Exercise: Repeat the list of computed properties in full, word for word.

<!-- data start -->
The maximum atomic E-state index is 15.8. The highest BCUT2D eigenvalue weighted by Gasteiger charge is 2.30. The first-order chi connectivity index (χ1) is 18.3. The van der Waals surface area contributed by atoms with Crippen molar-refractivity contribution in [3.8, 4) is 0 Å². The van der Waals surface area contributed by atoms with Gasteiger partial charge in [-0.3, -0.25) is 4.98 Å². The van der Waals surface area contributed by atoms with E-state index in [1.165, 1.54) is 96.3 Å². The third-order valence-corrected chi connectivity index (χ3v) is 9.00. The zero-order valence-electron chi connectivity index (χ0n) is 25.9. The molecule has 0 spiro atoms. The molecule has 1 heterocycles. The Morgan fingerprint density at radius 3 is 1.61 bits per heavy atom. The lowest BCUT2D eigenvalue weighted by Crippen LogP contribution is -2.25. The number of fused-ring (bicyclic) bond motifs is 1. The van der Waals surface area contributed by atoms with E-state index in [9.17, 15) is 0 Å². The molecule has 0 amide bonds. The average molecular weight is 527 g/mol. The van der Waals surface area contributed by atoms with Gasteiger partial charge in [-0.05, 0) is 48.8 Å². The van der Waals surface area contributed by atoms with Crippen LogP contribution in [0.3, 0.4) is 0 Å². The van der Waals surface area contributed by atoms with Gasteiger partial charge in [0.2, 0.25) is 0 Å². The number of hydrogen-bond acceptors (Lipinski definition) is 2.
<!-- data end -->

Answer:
The maximum atomic E-state index is 15.8. The highest BCUT2D eigenvalue weighted by Gasteiger charge is 2.30. The first-order chi connectivity index (χ1) is 18.3. The van der Waals surface area contributed by atoms with Crippen molar-refractivity contribution in [3.8, 4) is 0 Å². The van der Waals surface area contributed by atoms with Gasteiger partial charge in [-0.3, -0.25) is 4.98 Å². The van der Waals surface area contributed by atoms with E-state index in [1.165, 1.54) is 96.3 Å². The third-order valence-corrected chi connectivity index (χ3v) is 9.00. The zero-order valence-electron chi connectivity index (χ0n) is 25.9. The molecule has 0 spiro atoms. The molecule has 1 heterocycles. The Morgan fingerprint density at radius 3 is 1.61 bits per heavy atom. The lowest BCUT2D eigenvalue weighted by Crippen LogP contribution is -2.25. The number of fused-ring (bicyclic) bond motifs is 1. The van der Waals surface area contributed by atoms with E-state index in [9.17, 15) is 0 Å². The molecule has 0 amide bonds. The average molecular weight is 527 g/mol. The van der Waals surface area contributed by atoms with Gasteiger partial charge in [-0.05, 0) is 48.8 Å². The van der Waals surface area contributed by atoms with Crippen LogP contribution in [0.3, 0.4) is 0 Å². The van der Waals surface area contributed by atoms with Gasteiger partial charge in [0.2, 0.25) is 0 Å². The number of hydrogen-bond acceptors (Lipinski definition) is 2.